Use this URL to cite or link to this record in EThOS: https://ethos.bl.uk/OrderDetails.do?uin=uk.bl.ethos.272391
Title: Mechanisms of otoacoustic emissions
Author: Knight, Richard David
Awarding Body: University of London
Current Institution: University College London (University of London)
Date of Award: 2001
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Abstract:
Otoacoustic emissions (OAE) are sounds which are emitted by the ear in response to acoustic stimulation as a byproduct of normal mammalian auditory function. Published research into OAEs leaves many of their detailed characteristics unreported or of uncertain explanation. For example, the mechanisms by which the emissions occur and how many emission mechanisms or categories there are have not yet been clearly established. The purpose of this study was to obtain comprehensive OAE data in a format which would permit specific questions regarding the mechanism of their generation and emission to be answered. Both distortion and transient evoked OAEs responses (DPOAE and TEOAE) were obtained from healthy human ears. It was found these two responses can have similar characteristics but only if a restricted set of DPOAE stimulus parameters are employed, implying that under these conditions the underlying emission mechanisms are closely related. Another significant finding is that lower sideband DPOAE (e.g. 2f1-f2) obtained with stimuli f2/f1 > 1.1 has fundamentally different phase characteristics (and hence origins) to all other DPOAEs. A new frequency/area representation of detailed DPOAE intensity and phase data has been developed. This revealed that lower and upper DPOAE sidebands are a continuation of each other for f1~=f2, implying a continuity of emission mechanism. This and the transition of behaviour pattern in lower sideband DPOAE for f2/f1 > 1.1 supports a one source/two emission routes model for DPOAE. DPOAEs arriving in the ear canal by these two routes have been successfully separated and analysed and inferences are drawn regarding the location of DP generation. Amplitude fine structure was demonstrated to be partly due to interference between the two components but also an additional mechanism is involved, perhaps interference within emission generation regions or internal reflections. A simple transmission line model demonstrated that the hypothesis can explain the results seen to a good approximation.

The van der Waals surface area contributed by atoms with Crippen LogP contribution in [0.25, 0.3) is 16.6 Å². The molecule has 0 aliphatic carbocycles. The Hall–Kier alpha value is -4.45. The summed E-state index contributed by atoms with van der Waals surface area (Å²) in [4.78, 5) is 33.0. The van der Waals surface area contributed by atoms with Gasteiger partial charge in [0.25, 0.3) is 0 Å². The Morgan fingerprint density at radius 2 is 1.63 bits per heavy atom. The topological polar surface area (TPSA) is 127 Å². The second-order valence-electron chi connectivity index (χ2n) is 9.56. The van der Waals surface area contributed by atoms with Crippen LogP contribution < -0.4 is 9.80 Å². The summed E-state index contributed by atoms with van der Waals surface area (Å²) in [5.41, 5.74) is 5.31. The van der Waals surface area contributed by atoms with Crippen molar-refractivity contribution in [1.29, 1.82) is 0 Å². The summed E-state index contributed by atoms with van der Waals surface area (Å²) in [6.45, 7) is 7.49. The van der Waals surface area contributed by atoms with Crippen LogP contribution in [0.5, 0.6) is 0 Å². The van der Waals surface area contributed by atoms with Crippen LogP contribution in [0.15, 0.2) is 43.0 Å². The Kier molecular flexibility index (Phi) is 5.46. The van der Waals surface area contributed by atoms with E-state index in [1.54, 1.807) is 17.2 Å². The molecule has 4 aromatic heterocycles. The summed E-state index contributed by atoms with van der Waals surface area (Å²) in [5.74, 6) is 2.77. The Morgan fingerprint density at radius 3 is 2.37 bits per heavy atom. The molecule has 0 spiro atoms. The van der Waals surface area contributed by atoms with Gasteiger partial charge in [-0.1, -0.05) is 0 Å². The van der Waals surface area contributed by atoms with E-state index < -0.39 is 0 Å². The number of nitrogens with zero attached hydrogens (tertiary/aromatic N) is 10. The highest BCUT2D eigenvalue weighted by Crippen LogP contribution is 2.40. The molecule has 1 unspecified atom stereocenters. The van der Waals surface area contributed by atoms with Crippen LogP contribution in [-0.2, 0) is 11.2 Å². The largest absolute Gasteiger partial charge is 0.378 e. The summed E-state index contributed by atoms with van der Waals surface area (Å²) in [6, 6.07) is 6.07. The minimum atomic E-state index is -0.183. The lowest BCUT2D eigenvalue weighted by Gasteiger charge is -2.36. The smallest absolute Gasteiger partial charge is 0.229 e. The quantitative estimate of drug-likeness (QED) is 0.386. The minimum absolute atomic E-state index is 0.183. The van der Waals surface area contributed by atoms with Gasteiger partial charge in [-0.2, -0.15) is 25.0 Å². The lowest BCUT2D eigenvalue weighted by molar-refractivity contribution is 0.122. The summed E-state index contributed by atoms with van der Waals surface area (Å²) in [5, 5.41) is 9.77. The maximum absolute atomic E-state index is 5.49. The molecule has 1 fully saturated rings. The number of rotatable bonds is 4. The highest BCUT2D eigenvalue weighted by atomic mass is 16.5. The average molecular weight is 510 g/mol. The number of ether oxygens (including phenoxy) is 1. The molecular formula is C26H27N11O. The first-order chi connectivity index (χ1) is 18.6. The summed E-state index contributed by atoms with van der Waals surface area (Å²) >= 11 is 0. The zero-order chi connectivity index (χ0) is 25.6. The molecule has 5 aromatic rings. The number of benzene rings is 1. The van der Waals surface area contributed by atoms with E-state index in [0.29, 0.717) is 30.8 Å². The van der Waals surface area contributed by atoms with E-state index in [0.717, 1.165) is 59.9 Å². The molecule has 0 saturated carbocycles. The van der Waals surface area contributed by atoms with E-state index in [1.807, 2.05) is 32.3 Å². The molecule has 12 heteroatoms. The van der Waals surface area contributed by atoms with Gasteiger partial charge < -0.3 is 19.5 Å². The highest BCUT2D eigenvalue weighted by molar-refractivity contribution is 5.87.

Supervisor: Not available Sponsor: Not available
Qualification Name: Thesis (Ph.D.) Qualification Level: Doctoral
EThOS ID: uk.bl.ethos.272391  DOI: Not available
Keywords: Acoustic stimulation
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